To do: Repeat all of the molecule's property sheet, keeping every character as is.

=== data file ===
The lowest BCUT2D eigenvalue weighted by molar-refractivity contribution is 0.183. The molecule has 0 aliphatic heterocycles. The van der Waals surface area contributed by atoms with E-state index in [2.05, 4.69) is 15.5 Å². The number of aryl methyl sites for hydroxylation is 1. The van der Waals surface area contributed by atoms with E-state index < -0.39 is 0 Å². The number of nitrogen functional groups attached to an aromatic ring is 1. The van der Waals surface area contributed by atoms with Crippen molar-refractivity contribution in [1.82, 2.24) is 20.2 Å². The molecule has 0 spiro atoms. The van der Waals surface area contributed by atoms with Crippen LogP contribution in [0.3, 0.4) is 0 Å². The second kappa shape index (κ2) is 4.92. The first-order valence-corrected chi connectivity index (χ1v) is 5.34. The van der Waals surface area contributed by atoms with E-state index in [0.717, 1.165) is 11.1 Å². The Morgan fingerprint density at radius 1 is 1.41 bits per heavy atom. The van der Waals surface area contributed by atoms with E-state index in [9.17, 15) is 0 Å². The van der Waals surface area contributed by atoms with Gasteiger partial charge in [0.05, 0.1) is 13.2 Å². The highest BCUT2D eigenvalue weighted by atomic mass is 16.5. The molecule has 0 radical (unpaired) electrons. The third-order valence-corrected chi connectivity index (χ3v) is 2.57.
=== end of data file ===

The lowest BCUT2D eigenvalue weighted by molar-refractivity contribution is 0.183. The molecule has 0 aliphatic heterocycles. The van der Waals surface area contributed by atoms with E-state index in [2.05, 4.69) is 15.5 Å². The number of aryl methyl sites for hydroxylation is 1. The van der Waals surface area contributed by atoms with E-state index < -0.39 is 0 Å². The number of nitrogen functional groups attached to an aromatic ring is 1. The van der Waals surface area contributed by atoms with Crippen molar-refractivity contribution in [1.82, 2.24) is 20.2 Å². The molecule has 0 spiro atoms. The van der Waals surface area contributed by atoms with Crippen LogP contribution in [0.3, 0.4) is 0 Å². The second kappa shape index (κ2) is 4.92. The first-order valence-corrected chi connectivity index (χ1v) is 5.34. The van der Waals surface area contributed by atoms with E-state index in [0.717, 1.165) is 11.1 Å². The Morgan fingerprint density at radius 1 is 1.41 bits per heavy atom. The van der Waals surface area contributed by atoms with E-state index in [9.17, 15) is 0 Å². The van der Waals surface area contributed by atoms with Gasteiger partial charge in [0.05, 0.1) is 13.2 Å². The highest BCUT2D eigenvalue weighted by atomic mass is 16.5. The molecule has 0 radical (unpaired) electrons. The third-order valence-corrected chi connectivity index (χ3v) is 2.57.